msnbc.com
Les Proverbes del Vilain

This Doesn’t Look Good, Indy

10 Jul 2008 /

IndyMac, my former employer, laid off another 3,800 people this week, more than half the remaining work force. I got the axe myself almost exactly a year ago.

Prediction — at job interviews, these people will hear something I heard a lot during my own interviews: “We’re seeing a lot of applicants from the mortgage industry.”

Yeah . . . tell me something I didn’t know.

The Elite Mortgage Daily Blog has helpfully provided a brief history of IndyMac stock:

A Brief History of IndyMac Stock


Got a Job

8 Nov 2007 /

After three months on the dole, I got a job offer from the IT director of a local non-profit healthcare association here in Orange County. I start next week. As Gerald Ford used to say, “Our long national nightmare is over.”

It’s a small IT group — 8 people, including the director. I’ve got to admit I’m a little burned out on big corporate IT shops.

I got out of hands-on programming and into leadership roles because I thought I could do a better job than the people I saw doing it. I wanted to develop teams that got things done using their skills and their collective intelligence, but in practice, you typically get locked into some corporate process standard.

A process may be good for delivering consistent results, but they may not be consistently good results. Like at McDonald’s, every Big Mac is just like every other Big Mac because they have a process for making Big Macs. But is a Big Mac a high-quality dining experience? Not really . . .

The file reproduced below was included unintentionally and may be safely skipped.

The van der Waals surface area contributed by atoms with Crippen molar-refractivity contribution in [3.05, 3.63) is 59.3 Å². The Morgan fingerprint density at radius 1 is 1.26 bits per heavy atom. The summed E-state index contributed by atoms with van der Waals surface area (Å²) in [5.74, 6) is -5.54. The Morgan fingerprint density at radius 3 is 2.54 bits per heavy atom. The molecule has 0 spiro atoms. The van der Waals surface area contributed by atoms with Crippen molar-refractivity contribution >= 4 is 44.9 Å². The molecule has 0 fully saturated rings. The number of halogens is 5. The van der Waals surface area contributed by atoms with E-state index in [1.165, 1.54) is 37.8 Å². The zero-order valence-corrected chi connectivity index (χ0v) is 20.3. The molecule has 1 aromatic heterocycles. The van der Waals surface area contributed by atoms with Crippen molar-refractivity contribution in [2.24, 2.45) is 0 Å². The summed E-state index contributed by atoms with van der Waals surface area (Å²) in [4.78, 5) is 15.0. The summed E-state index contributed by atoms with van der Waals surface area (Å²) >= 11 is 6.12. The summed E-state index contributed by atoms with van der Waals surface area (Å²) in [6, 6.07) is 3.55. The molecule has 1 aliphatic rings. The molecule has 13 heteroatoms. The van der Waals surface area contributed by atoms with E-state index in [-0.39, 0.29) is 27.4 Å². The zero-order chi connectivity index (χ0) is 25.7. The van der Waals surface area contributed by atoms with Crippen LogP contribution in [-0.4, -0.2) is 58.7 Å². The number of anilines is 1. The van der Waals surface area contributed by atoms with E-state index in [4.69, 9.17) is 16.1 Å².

A friend and former colleague, who was also recently let go by a local mortgage company, emails to say

I’m doing well… still spending a lot of time in Bakersfield, spending time with my parents. I’ve been looking for jobs, but haven’t applied for anything. I guess I actually need to apply.

She’s single, she can afford to be sanguine.

I was in contact with at least 100 companies in one way or another – sent a resume, called, phone interviews, in-person interviews – and got two job offers. So the upside with her approach is that I could have avoided 98 rejections.

 

Did I mention the job is with a healthcare organization? I was laid off from my last job, with a mortgage bank, when the mortgage industry tanked. Prior to that, I was laid off from a dot-com consulting company when that industry imploded.

I’ve got a knack for getting into industries at their absolute zenith, then riding them down the drain.